Flor's story is not one that is unique, but it is heartbreaking. Last year, on my trip down to Guate in July, I sat in her house and held a sweet little baby girl who was almost the same age as Eyelashes. At that time, she was only two months old. This little baby was Flor's granddaughter. To be honest, this baby had not arrived under pleasant circumstances. She had been created under the most vile of circumstances. But she was there, she was theirs, and she was loved. 

It was providential that I met this family last summer. I have prayed for them daily by name. I have tried to follow them as much as possible through my contacts at the church. I even found out that the week after we had visited their house, they came to church and dedicated the baby. I knew things were hard for them, but they were making it. They had joined a faith family who had taken them in and offered support, a hand to hold, a shoulder to lean on.

And then the unthinkable happened. This precious baby girl passed away in May after an illness. She was 11 months and 9 days old. This family buried their baby on the Saturday before Mother's Day. 

Devastation. Guilt. Grief. An opportunity for bitterness to take root and flourish. 

Sitting next to Flor on Sunday and praying for her while she cried made me realize how incredibly broken this world is. Obviously, I have realized that before... But this was on a whole new scale. Not only is this world broken, but I cannot fix it. 

A few days after that church service, I sat in Flor's house, listening to her grieve the loss of her grandchild. By God's grace, one of my teammates had just happened to join our group and was able to speak words of comfort and encouragement to this grieving family. He spoke words of hope that could only be uttered through his own grief, his own pain. After a time of prayer, I had to hug these precious ladies, walk across the dirt floor of their small home, and walk away. And walking away is so very hard. 


One of the hardest parts of this mission trip for me is letting go and not being able to fix broken things. I'm a fixer by nature. It's what I do. If I see something that is broken, all I can concentrate on is finding a solution, calling the right people, providing the necessities so that it can be resolved. I have dealt with the inability to fix things before in my foster care journey, but this is on a much a greater scale... A loss of a child, the threat of eviction, not enough food to feed the family, the threat of danger on so many sides, a dirt floor, no running water, a house that could possibly blow away in a storm... The list continues.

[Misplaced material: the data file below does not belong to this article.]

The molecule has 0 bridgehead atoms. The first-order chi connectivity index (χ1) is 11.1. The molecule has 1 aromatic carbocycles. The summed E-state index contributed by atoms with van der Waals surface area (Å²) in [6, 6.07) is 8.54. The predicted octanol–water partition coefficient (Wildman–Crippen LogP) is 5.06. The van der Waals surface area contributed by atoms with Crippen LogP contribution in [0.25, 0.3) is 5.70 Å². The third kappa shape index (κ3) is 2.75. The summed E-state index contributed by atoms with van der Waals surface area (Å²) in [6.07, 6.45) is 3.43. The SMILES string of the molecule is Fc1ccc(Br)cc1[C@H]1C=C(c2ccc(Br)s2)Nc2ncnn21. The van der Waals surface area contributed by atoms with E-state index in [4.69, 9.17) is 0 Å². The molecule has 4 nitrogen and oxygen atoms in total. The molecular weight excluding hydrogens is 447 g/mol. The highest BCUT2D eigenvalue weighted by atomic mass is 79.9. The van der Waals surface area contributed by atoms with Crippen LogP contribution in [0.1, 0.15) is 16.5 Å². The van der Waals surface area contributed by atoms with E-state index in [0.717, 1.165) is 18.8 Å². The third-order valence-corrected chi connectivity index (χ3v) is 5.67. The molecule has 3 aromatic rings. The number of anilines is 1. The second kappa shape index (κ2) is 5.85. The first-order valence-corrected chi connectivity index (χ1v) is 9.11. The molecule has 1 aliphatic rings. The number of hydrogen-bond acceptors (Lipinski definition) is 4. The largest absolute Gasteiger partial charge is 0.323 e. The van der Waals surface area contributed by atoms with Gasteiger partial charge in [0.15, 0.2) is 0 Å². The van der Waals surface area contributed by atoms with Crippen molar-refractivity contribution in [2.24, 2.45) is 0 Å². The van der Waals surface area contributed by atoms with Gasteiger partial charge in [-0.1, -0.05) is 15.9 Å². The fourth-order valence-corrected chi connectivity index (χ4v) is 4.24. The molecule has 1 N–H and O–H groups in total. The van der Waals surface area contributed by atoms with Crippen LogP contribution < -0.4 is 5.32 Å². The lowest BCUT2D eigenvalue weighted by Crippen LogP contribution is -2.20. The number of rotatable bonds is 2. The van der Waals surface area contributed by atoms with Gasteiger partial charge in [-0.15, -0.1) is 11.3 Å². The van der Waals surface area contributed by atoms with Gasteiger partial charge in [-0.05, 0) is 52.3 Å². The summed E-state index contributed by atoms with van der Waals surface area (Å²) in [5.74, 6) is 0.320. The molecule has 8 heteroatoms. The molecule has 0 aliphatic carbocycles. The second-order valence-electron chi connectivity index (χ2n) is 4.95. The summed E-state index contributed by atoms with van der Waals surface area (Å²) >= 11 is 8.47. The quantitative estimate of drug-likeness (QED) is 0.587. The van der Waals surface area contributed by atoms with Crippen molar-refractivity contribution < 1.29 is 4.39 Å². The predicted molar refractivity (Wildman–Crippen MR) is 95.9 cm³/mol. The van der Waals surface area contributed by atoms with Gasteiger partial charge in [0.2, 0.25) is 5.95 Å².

There are so many things in this life that I just don't understand. Why are children forced to sell their bodies to help a parent get drug money? Why are there children who literally have nothing to eat? Why is it that there are parents who cannot provide for their children, no matter how hard they try? Why are there babies who are not able to be treated for leukemia because their families can't afford the treatment and they were born in a country that doesn't have programs to help them? 

Unfortunately, this is life. For the majority of people reading this, this is not the life that we see on a daily basis, but it is life for billions of people around the world. These are battles that they fight every single day. Seeing these families is hard. Hearing their stories and being in relationship with them is even harder. But without the knowledge that there is another way of life... One that is not as comfortable or as convenient as our own.... We don't know the full story of what we're called to. We don't know our capabilities or who/what God may be calling us to fight for. In essence, we don't know who God has called is to be. 

If you have never seen the poverty and daily struggles that can make life a living hell for these families, I encourage you to get out there. Sign up for a mission trip. You need not even go far. There are communities around this city that need the light of the Gospel desperately. So go. See it. Experience it. For you will be forever changed. 

And if you have been, if you have seen it, experienced it... Then do something. Even if it's simply praying for the people that you met, do it. Never forget the faces. Never forget the stories. Keep them close to your heart. Bring them before the Father every single day. 

To N and L, you have no idea how much God used you on this trip. You were used by our creator to bring hope to a desperate family, but you also brought hope to me as I stand on the edge of inevitable loss. Thank you. I love you both and I am praying for your family's healing.